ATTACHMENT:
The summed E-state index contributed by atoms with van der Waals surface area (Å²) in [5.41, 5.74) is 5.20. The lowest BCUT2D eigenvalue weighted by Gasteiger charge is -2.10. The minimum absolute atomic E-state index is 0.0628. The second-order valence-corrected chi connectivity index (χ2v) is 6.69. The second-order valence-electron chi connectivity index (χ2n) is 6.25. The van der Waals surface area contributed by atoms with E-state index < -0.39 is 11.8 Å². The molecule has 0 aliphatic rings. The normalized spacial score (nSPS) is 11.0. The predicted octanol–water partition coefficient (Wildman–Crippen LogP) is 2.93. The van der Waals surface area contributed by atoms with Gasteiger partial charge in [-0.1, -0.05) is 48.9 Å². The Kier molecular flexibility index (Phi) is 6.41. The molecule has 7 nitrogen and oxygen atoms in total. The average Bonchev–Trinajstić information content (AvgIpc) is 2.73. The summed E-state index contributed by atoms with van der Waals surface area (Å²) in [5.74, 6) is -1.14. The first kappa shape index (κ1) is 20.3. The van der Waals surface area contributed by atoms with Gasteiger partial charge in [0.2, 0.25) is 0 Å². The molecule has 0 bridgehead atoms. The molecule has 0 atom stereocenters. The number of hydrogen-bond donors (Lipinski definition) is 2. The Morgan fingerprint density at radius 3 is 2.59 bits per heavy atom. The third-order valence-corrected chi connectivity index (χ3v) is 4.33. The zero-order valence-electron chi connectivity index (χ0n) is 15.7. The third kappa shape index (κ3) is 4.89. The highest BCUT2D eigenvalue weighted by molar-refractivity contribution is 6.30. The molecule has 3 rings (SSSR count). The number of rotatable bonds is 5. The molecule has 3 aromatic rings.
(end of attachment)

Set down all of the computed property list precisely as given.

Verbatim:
The summed E-state index contributed by atoms with van der Waals surface area (Å²) in [5.41, 5.74) is 5.20. The lowest BCUT2D eigenvalue weighted by Gasteiger charge is -2.10. The minimum absolute atomic E-state index is 0.0628. The second-order valence-corrected chi connectivity index (χ2v) is 6.69. The second-order valence-electron chi connectivity index (χ2n) is 6.25. The van der Waals surface area contributed by atoms with E-state index < -0.39 is 11.8 Å². The molecule has 0 aliphatic rings. The normalized spacial score (nSPS) is 11.0. The predicted octanol–water partition coefficient (Wildman–Crippen LogP) is 2.93. The van der Waals surface area contributed by atoms with Gasteiger partial charge in [-0.1, -0.05) is 48.9 Å². The Kier molecular flexibility index (Phi) is 6.41. The molecule has 7 nitrogen and oxygen atoms in total. The average Bonchev–Trinajstić information content (AvgIpc) is 2.73. The summed E-state index contributed by atoms with van der Waals surface area (Å²) in [5.74, 6) is -1.14. The first kappa shape index (κ1) is 20.3. The van der Waals surface area contributed by atoms with Gasteiger partial charge in [0.2, 0.25) is 0 Å². The molecule has 0 bridgehead atoms. The molecule has 0 atom stereocenters. The number of hydrogen-bond donors (Lipinski definition) is 2. The Morgan fingerprint density at radius 3 is 2.59 bits per heavy atom. The third-order valence-corrected chi connectivity index (χ3v) is 4.33. The zero-order valence-electron chi connectivity index (χ0n) is 15.7. The third kappa shape index (κ3) is 4.89. The highest BCUT2D eigenvalue weighted by molar-refractivity contribution is 6.30. The molecule has 3 rings (SSSR count). The number of rotatable bonds is 5. The molecule has 3 aromatic rings.